There are many factors to assess whether tax owed

Plan on working in another country? You might be pleased to know that any money you make in another country isn’t taxable in Canada, says our columnist. But ownership of personal property such as automobiles and furniture, and social ties are considered factors as to whether you should be taxed, Henry Choo Chong adds.


Q: Recently, I accepted a new job overseas. I hope to return in a year or two. Can I continue to pay into my Canada Pension Plan (CPP)? Will I have to pay Canadian income taxes on my overseas earning?

A: A requirement to pay CPP and income taxes may be more of a requirement based on residency. A resident in Canada pays income taxes on income earned in Canada or around the world. On the other hand, non-residents of Canada must pay taxes on income earned specifically in Canada. Some individuals may attempt to circumvent the tax system to work in their favour to pay less tax and may flip-flop between residencies.

They are not generally successful and at some point reassessed with penalties and interest.

The income tax act does not define the term “resident.” However, our courts have held “residency” to be a matter of degree to which an individual in mind and fact settles into or maintains or centralizes his/her ordinary mode of living. Factual or deemed residents must file and pay taxes on income earned in and outside Canada.

An important factor that will determine if an individual continues to be a resident of Canada, and therefore subject to Canadian income taxes, is the level of residential ties with Canada when living abroad.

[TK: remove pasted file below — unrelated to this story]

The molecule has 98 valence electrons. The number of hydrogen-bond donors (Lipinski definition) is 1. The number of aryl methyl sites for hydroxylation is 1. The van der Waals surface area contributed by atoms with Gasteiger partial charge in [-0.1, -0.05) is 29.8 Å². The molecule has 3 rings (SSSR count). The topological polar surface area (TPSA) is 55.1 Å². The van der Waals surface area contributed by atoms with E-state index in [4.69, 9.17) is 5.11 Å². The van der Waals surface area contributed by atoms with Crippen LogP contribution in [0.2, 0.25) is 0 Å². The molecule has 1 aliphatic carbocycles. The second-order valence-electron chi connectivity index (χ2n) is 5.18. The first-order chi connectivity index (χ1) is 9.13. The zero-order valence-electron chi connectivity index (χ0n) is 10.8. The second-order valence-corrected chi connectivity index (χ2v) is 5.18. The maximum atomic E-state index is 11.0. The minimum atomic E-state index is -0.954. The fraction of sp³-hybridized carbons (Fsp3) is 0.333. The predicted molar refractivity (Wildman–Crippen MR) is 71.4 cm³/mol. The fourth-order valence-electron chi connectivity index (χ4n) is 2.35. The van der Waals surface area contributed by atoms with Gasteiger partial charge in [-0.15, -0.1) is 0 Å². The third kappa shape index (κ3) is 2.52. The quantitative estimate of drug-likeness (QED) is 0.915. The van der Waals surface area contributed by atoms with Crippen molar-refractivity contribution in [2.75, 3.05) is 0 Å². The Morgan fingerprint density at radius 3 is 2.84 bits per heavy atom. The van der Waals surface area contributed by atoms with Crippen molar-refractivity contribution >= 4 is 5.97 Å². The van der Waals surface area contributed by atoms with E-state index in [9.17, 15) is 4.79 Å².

Three primary significant factors in determining an individual’s residency are:

  • Place(s) of dwelling

  • Spouse or common-law partner

  • Dependents

Other factors considered are:

  • Ownership of other personal property such as automobiles and furniture.

  • Social ties such as gym memberships, social clubs and religious organizations.

  • Maintenance of driver’s licence, OHIP cards, Canadian passports, auto insurance, etc.

All relevant facts of residency should be assessed on a case by case basis.

Q: After graduating from university last year, I accepted a job in New York. I will be moving to the U.S. permanently but I am a Canadian citizen. Will I have to file a Canadian tax return? How much tax will I pay?

A: An individual that is permanently moving to another country and has severed all residential ties to Canada does not have to file a tax return nor pay taxes on income earned outside Canada. However, you will have to file a tax return for income earned in the period you were a Canadian resident. An obligation to file a Canadian tax return is based on residency and not citizenship. Therefore, in subsequent years, you will not be required to file a Canadian tax return.